The Trustee for The Overseas Council Fund: mini-charity review

Mini-charity review of The Trustee for The Overseas Council Fund (OCF), an organisation that is connected, through Stephen Kerr, to the CMA Standards Council, Christian Ministry Advancement Ltd‘s  ‘major new initiative, accrediting Christian organisations against a set of standards of good governance, financial oversight, and fundraising ethics.’

Is it responsive to feedback?

  • When sent a draft of this review, on 7 June 2017, they…didn’t respond.

Is it registered?

  • Yes, as a charity.
    • Its trustee is Overseas Council Australia.
      • For some unexplained reason, the trustee does not consolidate the affairs of the Fund, and has not taken advantage of the ACNC’s ‘Group reporting’ concessions.
  • OCF is a public ancillary fund, a fund that collects tax deductible donations and gives them to funds who have Deductible Gift Recipient status[1].

What does OCF do?

  • The only information available, including on the OCA website, is OCF’s ‘Description of charity’s activities and outcomes’ in their Annual Information Statement (AIS) 2016:
    • Raising funds to assist partner colleges to improve leadership in developing countries.

Do they share the Gospel[2]?

  • From the little information about the Fund that is available, it is not possible to say. However, its Deductible Gift Recipient status means that it shouldn’t.

What impact are they having?

  • No information is available.

What do they spend outside the costs directly incurred in delivering the above impact, that is, on administration?

  • Expenses other than ‘Grants and donations made…for use in Australia’ are 25% of the total.
    • But there is only $450 outside ‘Exployee expenses/ payments’, so it appears that they are not bearing all their own costs.

Can you get a tax deduction?

  • Yes

Is their online giving secure?

  • The Fund has no website, and even though OCF ‘maintains separate accounting and bank accounts, and provides tax deductible receipts to donors’, there is no mention of giving to the Fund on the trustee’s website.

What choices do you have in how your donation is used?

  • NA

Is their reporting up-to-date?

  • Yes (eight months after their year-end, one day after the maximum period allowed).
    • Why did the ACNC allow a month more than other charities – and that when they had all been given an extra month?

Does their reporting comply with the regulator’s requirements?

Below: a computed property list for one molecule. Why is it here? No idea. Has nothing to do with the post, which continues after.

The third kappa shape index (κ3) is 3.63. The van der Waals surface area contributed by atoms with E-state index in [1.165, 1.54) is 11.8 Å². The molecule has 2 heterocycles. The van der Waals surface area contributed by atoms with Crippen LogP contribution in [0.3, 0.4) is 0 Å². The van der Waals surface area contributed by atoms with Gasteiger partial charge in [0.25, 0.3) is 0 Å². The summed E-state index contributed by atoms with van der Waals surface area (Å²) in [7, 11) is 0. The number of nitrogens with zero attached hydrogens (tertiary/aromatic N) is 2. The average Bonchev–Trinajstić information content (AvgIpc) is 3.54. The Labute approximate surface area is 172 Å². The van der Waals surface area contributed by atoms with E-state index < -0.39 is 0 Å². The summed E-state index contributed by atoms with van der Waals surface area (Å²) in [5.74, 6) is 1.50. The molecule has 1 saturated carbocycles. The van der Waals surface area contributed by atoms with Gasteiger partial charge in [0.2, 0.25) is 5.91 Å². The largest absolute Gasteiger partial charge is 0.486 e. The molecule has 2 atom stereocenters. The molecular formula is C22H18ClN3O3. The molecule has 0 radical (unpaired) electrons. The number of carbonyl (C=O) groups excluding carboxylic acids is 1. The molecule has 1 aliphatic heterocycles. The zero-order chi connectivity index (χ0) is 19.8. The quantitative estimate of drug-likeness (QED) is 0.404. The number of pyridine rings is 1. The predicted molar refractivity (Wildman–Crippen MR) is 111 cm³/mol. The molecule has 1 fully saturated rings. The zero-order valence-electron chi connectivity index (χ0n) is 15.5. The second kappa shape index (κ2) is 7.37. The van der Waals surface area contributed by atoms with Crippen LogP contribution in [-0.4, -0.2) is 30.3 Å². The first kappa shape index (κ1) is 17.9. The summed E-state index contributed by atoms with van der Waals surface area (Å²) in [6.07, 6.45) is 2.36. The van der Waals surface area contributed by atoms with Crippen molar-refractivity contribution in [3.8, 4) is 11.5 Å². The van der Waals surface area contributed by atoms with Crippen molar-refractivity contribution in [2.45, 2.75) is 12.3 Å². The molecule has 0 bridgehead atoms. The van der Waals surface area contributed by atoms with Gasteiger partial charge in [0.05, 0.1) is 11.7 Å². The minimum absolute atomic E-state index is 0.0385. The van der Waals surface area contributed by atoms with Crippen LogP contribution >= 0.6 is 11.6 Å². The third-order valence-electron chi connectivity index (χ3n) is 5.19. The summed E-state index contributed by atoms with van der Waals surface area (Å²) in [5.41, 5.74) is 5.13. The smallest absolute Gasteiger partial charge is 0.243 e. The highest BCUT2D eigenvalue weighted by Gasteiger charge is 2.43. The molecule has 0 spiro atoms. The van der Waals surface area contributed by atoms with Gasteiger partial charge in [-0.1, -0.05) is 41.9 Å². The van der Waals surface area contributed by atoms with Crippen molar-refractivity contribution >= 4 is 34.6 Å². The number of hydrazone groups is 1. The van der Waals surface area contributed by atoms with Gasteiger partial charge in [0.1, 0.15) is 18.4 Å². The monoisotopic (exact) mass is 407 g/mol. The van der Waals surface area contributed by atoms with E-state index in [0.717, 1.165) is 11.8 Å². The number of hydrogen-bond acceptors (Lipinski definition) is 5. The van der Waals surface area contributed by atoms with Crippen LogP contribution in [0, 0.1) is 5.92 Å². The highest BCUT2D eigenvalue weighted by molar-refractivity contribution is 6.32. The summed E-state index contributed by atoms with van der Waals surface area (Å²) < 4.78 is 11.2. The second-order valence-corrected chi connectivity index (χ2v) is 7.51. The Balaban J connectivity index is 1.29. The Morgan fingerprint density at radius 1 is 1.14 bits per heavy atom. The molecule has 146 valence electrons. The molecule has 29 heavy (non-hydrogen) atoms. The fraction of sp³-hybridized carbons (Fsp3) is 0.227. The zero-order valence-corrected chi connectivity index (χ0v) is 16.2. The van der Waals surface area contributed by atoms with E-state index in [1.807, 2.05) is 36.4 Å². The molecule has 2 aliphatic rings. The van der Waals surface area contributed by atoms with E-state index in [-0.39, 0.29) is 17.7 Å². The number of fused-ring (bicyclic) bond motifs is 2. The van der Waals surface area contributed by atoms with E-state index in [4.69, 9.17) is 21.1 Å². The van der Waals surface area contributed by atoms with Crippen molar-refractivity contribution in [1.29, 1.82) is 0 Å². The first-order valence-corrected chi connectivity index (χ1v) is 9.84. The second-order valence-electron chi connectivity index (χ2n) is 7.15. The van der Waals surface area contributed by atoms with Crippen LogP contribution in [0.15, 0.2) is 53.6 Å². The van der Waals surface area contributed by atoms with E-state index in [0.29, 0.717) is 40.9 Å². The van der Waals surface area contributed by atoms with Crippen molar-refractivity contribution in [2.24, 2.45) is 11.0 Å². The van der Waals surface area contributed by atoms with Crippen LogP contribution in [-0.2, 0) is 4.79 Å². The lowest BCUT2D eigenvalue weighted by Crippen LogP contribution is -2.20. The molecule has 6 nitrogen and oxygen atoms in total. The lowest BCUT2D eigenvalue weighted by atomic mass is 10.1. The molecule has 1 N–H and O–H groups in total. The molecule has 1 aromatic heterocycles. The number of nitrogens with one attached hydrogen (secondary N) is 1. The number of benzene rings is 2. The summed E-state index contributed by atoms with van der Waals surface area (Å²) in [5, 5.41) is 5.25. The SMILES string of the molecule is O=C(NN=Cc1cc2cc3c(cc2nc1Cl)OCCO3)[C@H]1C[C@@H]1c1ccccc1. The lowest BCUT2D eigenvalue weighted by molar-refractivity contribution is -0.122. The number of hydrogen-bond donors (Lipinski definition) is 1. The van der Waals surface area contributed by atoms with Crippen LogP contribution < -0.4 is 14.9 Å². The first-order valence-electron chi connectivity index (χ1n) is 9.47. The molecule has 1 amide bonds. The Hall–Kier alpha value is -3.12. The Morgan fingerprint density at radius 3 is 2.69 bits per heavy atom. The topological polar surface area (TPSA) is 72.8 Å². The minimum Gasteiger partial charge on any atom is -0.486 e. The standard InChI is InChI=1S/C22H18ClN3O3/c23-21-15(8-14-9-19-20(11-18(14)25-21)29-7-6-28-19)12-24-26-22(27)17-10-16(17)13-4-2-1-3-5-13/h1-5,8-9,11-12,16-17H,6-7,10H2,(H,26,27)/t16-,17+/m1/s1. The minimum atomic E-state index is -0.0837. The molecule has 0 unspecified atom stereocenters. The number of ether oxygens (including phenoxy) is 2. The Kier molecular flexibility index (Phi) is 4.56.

• Yes
    • The Financial Report 2016 is a single blank page. But a report is not required.

What financial situation was shown in that Report?

  • No Report is available, but from the financial information in the AIS 2016:
    • 75% of the expenses were sent overseas as ‘Grants and donations’.
    • They made a proportionally large loss (28% of revenue).
    • Three full-time and four part-time employees somehow only cost them $54K.
    • They have no liabilities.

What did the auditor say about the last financial statements?

  • NA

If a (registered) charity, is their page on the ACNC Register complete?

  • Yes

Who are the people controlling the organisation?

  • The people under ‘Responsible Persons’ on the ACNC Register:
  • There are 29 directorships recorded for the name ‘John Anderson’, 20 for ‘David Brown’, and eight for ‘Kenneth Chapman’. And the register only covers charities, not all not-for-profits, and no for-profit organisations. Therefore, if after eliminating the charities that don’t belong to the OCF director, you are left with his total being more than a handful, it would be legitimate for you to question whether hiability to discharge his fiduciary responsibilities is threatened.
  • The above people are also the directors of OCA.
    • Even though OCA says that OCF ‘has trustees nominated from the OCA Board’, OCF’s responsible persons, because OCA is the trustee, are automatically the same people as those who are the directors of OCA.

To whom is OCF accountable?

  • To the ACNC.
  • As a public ancillary fund, to the ATO.

 

 

  1. The ‘Entity type’ they have selected on their ABN record, ‘Discretionary Investment Trust’ is therefore, although given as an option by the ACNC, not the most appropriate one.
  2. Good living and social concern are important [to the cause of evangelism], but they are not uniquely Christian graces…I’ve met a lot of fine Hindus, Muslims and atheists. Just living the life is not going to bring someone to Christ. There is much more to it than that. We must help people, certainly, but we must also share with them why we are motivated to do so. We must stand against injustice, poverty and need, but we must at the same time point to the One who brings justice and who can meet the deepest need. Until they know our reasons, how can they come to know our Lord?” [Dan Armstrong, the Fifth Gospel: The Gospel According to You, Anzea Books, pp. 13-14.